The Florida Bar

Daily News Summary

An electronic digest of media coverage of interest to members of The Florida Bar compiled each workday by the Public Information and Bar Services Department. Electronic links are only active in today's edition. For information on previous articles, please contact the publishing newspaper directly.

Links to online newspapers

June 25, 2014

--The Florida Bar--

THIS WEST PALM BEACH LITIGATOR TO TAKE OVER FLORIDA BAR LEADERSHIP -- Daily Business Review (requires subscription),, June 24, 2014.
West Palm Beach litigator Greg Coleman was drawn to a career as a trial lawyer after wandering into a Volusia County courtroom one day when he was 19 to pay a traffic ticket. Fast forward 32 years, and Coleman will be sworn in Friday [June 27] as president of the nation's third-largest bar with nearly 100,000 members. Coleman wants to be known as the technology president. His primary platform is to make technology choices easily available to new and small-firm lawyers who may not have access to the latest technology or information technology assistance. In becoming the 66th president of The Florida Bar, Coleman succeeds Eugene Pettis, a Fort Lauderdale litigator and the first black president of the Bar, and precedes Miami litigator Ramón Abadin. After chairing nearly every Bar committee he could, Coleman agreed to become Bar president last year and was unchallenged for the top leadership post after serving a year as president-elect.

FUNDING FOR LEGAL AID REACHES CRISIS POINT IN FLORIDA -- Florida Times-Union (requires subscription),, June 25, 2014.
Legal aid in Florida is at a crisis. In 2008, The Florida Bar Foundation gave $29 million to legal aid. This year, legal aid is getting just $12 million. That means fewer attorneys will be helping fewer poor people navigate the legal system. Gov. Rick Scott has vetoed legislative funding for legal aid every one of his four years in office. The city of Jacksonville gives less money to legal aid than much smaller Clay and St. Johns counties. Raoul Cantero, a former state Supreme Court justice, brought a petition to the high court last week, backed by hundreds of attorneys, to raise Bar fees by $100 to provide more money for legal services for the poor. The Florida Bar Board of Governors, however, unanimously opposed the idea with the Bar president saying there must be fairer ways to pay for legal services than raising attorneys' dues from $265 to $365. The Florida Bar agrees there is a crisis, but President Eugene Pettis doesn’t think raising fees will solve it. A long-term solution is needed first, he said.

--Legal Profession--

Some Florida lawyers are still not complying with a Rule of Judicial Administration intended to minimize the amount of sensitive personal information contained in court filings, according to a recent Florida Bar poll of lawyers and judges. The poll showed that while most thought that the majority of attorneys were complying with RJA 2.425 (Minimization of the Filing of Sensitive Information), about a third of those responding said they knew of instances where sensitive information had been filed. One problem is that attorneys may not understand the interplay between RJA 2.420 (Public Access to Judicial Branch Records) and 2.425, according to Rules of Judicial Administration Committee member Paul Regensdorf, who helped write both rules. Some attorneys said violations were fairly rare and usually the result of oversights. Regensdorf emphasized that unlike RJA 2.420, which tasks clerks of court with confidentiality obligations, RJA 2.425 is solely the responsibility of the legal profession.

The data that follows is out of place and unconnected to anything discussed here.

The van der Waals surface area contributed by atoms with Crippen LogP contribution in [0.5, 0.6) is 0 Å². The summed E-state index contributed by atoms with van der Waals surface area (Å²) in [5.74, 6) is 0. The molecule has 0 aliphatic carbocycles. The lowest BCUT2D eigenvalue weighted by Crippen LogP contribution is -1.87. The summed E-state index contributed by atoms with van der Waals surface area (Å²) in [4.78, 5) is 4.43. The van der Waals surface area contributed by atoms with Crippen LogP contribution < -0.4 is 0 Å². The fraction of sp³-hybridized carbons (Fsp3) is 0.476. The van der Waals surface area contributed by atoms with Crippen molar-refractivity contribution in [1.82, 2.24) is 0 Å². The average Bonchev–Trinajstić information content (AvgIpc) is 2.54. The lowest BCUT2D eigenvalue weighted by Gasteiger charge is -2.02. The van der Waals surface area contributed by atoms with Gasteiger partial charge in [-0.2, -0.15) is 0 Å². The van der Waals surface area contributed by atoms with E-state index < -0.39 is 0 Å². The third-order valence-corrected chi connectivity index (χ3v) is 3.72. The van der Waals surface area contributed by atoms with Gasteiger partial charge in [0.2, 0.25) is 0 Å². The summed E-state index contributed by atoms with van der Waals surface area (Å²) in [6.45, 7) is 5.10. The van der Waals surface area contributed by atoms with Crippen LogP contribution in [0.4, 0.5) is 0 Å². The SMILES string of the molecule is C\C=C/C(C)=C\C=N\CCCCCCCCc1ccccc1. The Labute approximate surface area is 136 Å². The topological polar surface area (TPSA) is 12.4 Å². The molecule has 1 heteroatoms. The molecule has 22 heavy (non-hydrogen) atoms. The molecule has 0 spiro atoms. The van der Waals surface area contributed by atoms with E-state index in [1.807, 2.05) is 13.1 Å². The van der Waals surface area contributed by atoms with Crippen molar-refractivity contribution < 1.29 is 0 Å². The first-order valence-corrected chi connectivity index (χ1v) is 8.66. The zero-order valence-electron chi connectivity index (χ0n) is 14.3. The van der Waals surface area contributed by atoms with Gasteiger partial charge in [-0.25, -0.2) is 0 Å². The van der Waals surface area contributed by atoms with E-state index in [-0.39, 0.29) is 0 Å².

ENSURE COURTS REFLECT STATE'S DIVERSITY: EDITORIAL -- Orlando Sentinel, Editorial,, June 25, 2014.
"When it comes to diversity in Florida's judiciary, the ball is in Gov. Rick Scott's court. And The Florida Bar has made it easy for the governor to hit back a winner. Earlier this year, the Bar issued a report detailing how minorities are underrepresented among Florida's judges. Now, it has recruited a diverse list of highly qualified men and women willing to serve on the nine-member commissions that vet and nominate candidates for judicial vacancies committees that also fall short of reflecting the state's ethnic and racial diversity. Scott should take full advantage of the Bar's worthy effort and comb its list to choose more black, Hispanic and Asian members for the state's 26 Judicial Nominating Commissions. It'd be a mistake for him to dismiss the effort . . . Florida is a growing state with an increasingly diverse population. The state's judiciary, to maintain its legitimacy, should reflect that. The Bar has done its part to advance this important goal. Now it's Scott's turn."

--Lawyer Ethics/Legal Discipline--

The Florida Bar on Tuesday [June 24] asked the state Supreme Court to suspend lawyer Janice L. Jennings, who asserts that others hurt and control her through a microchip illegally implanted in her brain. The emergency petition contains a transcript of a May 16 hearing in U.S. District Court in Tampa, during which Jennings voiced a belief that the opposing counsel in a case before the court had used the microchip to torture her. She made similar accusations in a written court filing and the two incidents gave rise to a Bar investigation. "Those statements suggest a lack of stability on your part which may impact on your ability to competently represent your clients," Bar counsel Randi Klayman Lazarus wrote to Jennings on May 21. The Bar is asking the Supreme Court to suspend Jennings from practice, order a psychological evaluation within 30 days and order her to cease representing clients after 30 days, among other measures.

# # #

[Revised: 06-26-2014]